Much caution is requisite in its administration. In delicate, nervous habits, it is liable to bring on palpitations, dry cough, tremors, and other disagreeable symptoms.

Internally, it may be given in the form of tincture of iodine, or solution of hydriodate of potash. The dose of the former is from ten to fifteen drops for adults, and of the latter, from six to ten drops. It may be taken in sugar and water, and repeated twice or thrice daily; but neither preparation should he taken constantly, the safest and most effectual mode of administering this medicine being for the patient to take it for eight or nine days, then to lay it aside for the same number of days, and afterwards to resume and discontinue it alternately, at similar intervals. The solution of hydriodate of potash is generally and deservedly preferred.

For external use, from half a drachm to a drachm of the hydriodate of potash, (the salt) is mixed with an ounce and a half of recent hog's lard, and about the size of a nut rubbed into the scrophulous or cancerous tumour, night and morning, for eight or nine days, and then laid aside and resumed in the same manner as I have directed above for the use of the tincture. When this remedy is employed for alleviating the pain and reducing the size of hard and painful swellings, it is scarcely ever necessary for a patient to take it internally, the external use, in the form of ointment, having as much effect as its internal exhibition, with the advantage of greater safety, and direct application to the diseased parts.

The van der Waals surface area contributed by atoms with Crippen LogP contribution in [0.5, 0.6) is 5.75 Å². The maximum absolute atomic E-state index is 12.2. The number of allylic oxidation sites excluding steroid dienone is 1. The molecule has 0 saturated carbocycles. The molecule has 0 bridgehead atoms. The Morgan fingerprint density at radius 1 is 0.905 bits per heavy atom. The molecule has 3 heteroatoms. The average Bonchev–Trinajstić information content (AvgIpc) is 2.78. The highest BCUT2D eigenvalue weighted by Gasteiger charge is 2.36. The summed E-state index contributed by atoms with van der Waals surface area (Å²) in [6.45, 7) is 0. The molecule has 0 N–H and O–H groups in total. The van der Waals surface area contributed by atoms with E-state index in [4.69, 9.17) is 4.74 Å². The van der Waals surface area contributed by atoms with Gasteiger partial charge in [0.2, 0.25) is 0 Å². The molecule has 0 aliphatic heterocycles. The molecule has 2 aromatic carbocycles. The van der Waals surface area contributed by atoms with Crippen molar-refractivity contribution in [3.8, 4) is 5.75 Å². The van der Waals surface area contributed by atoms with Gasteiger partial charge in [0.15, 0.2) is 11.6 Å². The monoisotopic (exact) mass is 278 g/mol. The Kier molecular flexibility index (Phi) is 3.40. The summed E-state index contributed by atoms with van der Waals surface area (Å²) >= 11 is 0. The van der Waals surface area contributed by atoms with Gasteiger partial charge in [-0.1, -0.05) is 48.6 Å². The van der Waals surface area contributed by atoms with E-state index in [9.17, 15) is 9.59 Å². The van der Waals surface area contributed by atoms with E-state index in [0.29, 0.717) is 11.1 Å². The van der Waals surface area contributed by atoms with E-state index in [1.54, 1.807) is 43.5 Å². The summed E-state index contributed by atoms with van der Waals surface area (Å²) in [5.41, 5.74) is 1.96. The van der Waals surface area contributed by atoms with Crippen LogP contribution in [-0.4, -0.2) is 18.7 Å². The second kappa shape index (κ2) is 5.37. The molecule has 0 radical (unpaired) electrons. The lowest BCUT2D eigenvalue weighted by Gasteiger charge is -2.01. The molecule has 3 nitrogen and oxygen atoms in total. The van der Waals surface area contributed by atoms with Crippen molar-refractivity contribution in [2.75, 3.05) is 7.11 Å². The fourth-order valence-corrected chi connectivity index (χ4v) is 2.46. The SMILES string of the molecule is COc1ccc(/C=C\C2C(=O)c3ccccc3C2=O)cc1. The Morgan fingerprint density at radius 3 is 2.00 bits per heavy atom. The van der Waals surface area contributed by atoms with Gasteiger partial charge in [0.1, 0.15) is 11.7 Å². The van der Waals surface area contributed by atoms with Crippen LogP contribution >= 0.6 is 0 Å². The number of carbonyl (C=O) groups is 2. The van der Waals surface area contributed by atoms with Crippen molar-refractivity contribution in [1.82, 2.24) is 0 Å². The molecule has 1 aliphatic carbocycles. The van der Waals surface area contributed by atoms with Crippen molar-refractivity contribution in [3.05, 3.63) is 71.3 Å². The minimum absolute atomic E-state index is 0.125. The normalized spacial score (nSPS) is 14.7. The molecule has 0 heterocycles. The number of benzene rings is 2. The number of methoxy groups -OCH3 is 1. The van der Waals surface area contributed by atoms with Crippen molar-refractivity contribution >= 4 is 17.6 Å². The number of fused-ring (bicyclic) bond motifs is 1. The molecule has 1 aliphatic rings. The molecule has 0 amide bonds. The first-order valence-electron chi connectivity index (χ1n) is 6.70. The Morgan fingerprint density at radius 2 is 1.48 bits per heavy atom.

This plant comes from Bahia, Rio Janeiro, and other provinces of the Brazils. There are three varieties of the root, the brown, the grey, and the white, of which the first is by far the best.

Ipecacuan, when administered in large doses of ten or fifteen grains, is emetic; in smaller ones of two or three grains, diaphoretic and expectorant; and in still smaller doses it acts as a stomachic, stimulating and giving energy to the digestive organs. As an emetic it is mild, safe, and certain in its operation: it evacuates completely the contents of the stomach, and does not so much weaken it as antimonial emetics. It is the emetic best adapted to children. It is an established fact, that an emetic given at the commencement of continued fevers, will sometimes cut short their progress, or if it fail in accomplishing this object, will give to the subsequent symptoms a milder aspect, and with this view, fifteen or twenty grains of ipecacuan powder may he used with great advantage. In doses of two or three grains repeated every three or four hours, till it operates by vomiting, sweating, or purging, it is found of eminent utility in dysentery and chronic looseness; indeed, its effects in these severe complaints are often invaluable, and it is, perhaps, the most beneficial aperient in dysentery; for when we can bring it to act in this way, it produces a steady determination of the peristaltic motion of the bowels downwards, at the same time that it strengthens their internal surface, and relaxes the skin. Helvetius first made known its use in dysentery, and was rewarded by Louis XIV with 1000 livres, sterling for the discovery. In the same doses it is of excellent use in spitting of blood, hooping­cough, difficulty of breathing, and spasmodic asthma. In spitting of blood, it is particularly worthy of confidence both to stop its progress, and prevent its return.

In still smaller quantities of a grain, or half a grain, three or four times a day, it strengthens the digestive organs, and is very beneficially employed as a remedy for indigestion, bilious, and liver complaints. In such cases, it may either be used alone made into pills with a little hard soap, or be combined with steel, or any bitter extract.